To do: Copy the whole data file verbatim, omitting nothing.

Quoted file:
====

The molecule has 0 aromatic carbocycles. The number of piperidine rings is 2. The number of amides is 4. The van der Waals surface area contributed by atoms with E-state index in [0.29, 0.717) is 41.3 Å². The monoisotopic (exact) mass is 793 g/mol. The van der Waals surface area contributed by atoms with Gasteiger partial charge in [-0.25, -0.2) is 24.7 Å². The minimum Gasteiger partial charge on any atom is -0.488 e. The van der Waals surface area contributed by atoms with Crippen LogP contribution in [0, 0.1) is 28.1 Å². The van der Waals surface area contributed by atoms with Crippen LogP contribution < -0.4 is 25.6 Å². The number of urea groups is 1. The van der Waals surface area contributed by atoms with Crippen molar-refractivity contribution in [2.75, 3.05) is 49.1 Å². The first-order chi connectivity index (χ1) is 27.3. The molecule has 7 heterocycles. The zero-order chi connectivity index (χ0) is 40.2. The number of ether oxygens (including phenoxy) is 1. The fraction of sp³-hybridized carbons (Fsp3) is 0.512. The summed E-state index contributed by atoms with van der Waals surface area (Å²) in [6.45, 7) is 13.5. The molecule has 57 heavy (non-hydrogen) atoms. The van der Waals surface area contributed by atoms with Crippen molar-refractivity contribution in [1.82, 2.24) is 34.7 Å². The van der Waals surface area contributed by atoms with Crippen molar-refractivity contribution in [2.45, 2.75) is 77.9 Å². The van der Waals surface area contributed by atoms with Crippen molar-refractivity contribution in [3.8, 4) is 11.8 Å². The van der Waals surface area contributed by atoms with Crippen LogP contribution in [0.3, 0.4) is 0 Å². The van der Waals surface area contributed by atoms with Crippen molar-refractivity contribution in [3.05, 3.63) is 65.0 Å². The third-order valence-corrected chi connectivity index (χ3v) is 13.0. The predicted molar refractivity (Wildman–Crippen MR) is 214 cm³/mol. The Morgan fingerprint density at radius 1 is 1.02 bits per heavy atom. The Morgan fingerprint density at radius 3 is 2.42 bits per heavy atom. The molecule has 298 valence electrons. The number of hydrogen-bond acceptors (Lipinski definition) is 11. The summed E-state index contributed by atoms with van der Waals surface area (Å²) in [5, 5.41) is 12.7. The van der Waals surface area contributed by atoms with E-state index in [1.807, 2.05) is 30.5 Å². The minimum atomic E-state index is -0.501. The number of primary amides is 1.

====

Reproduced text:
The molecule has 0 aromatic carbocycles. The number of piperidine rings is 2. The number of amides is 4. The van der Waals surface area contributed by atoms with E-state index in [0.29, 0.717) is 41.3 Å². The monoisotopic (exact) mass is 793 g/mol. The van der Waals surface area contributed by atoms with Gasteiger partial charge in [-0.25, -0.2) is 24.7 Å². The minimum Gasteiger partial charge on any atom is -0.488 e. The van der Waals surface area contributed by atoms with Crippen LogP contribution in [0, 0.1) is 28.1 Å². The van der Waals surface area contributed by atoms with Crippen LogP contribution < -0.4 is 25.6 Å². The number of urea groups is 1. The van der Waals surface area contributed by atoms with Crippen molar-refractivity contribution in [2.75, 3.05) is 49.1 Å². The first-order chi connectivity index (χ1) is 27.3. The molecule has 7 heterocycles. The zero-order chi connectivity index (χ0) is 40.2. The number of ether oxygens (including phenoxy) is 1. The fraction of sp³-hybridized carbons (Fsp3) is 0.512. The summed E-state index contributed by atoms with van der Waals surface area (Å²) in [6.45, 7) is 13.5. The molecule has 57 heavy (non-hydrogen) atoms. The van der Waals surface area contributed by atoms with Crippen molar-refractivity contribution in [1.82, 2.24) is 34.7 Å². The van der Waals surface area contributed by atoms with Crippen molar-refractivity contribution in [2.45, 2.75) is 77.9 Å². The van der Waals surface area contributed by atoms with Crippen molar-refractivity contribution in [3.8, 4) is 11.8 Å². The van der Waals surface area contributed by atoms with Crippen LogP contribution in [0.3, 0.4) is 0 Å². The van der Waals surface area contributed by atoms with Crippen molar-refractivity contribution in [3.05, 3.63) is 65.0 Å². The third-order valence-corrected chi connectivity index (χ3v) is 13.0. The predicted molar refractivity (Wildman–Crippen MR) is 214 cm³/mol. The Morgan fingerprint density at radius 1 is 1.02 bits per heavy atom. The Morgan fingerprint density at radius 3 is 2.42 bits per heavy atom. The molecule has 298 valence electrons. The number of hydrogen-bond acceptors (Lipinski definition) is 11. The summed E-state index contributed by atoms with van der Waals surface area (Å²) in [5, 5.41) is 12.7. The van der Waals surface area contributed by atoms with E-state index in [1.807, 2.05) is 30.5 Å². The minimum atomic E-state index is -0.501. The number of primary amides is 1.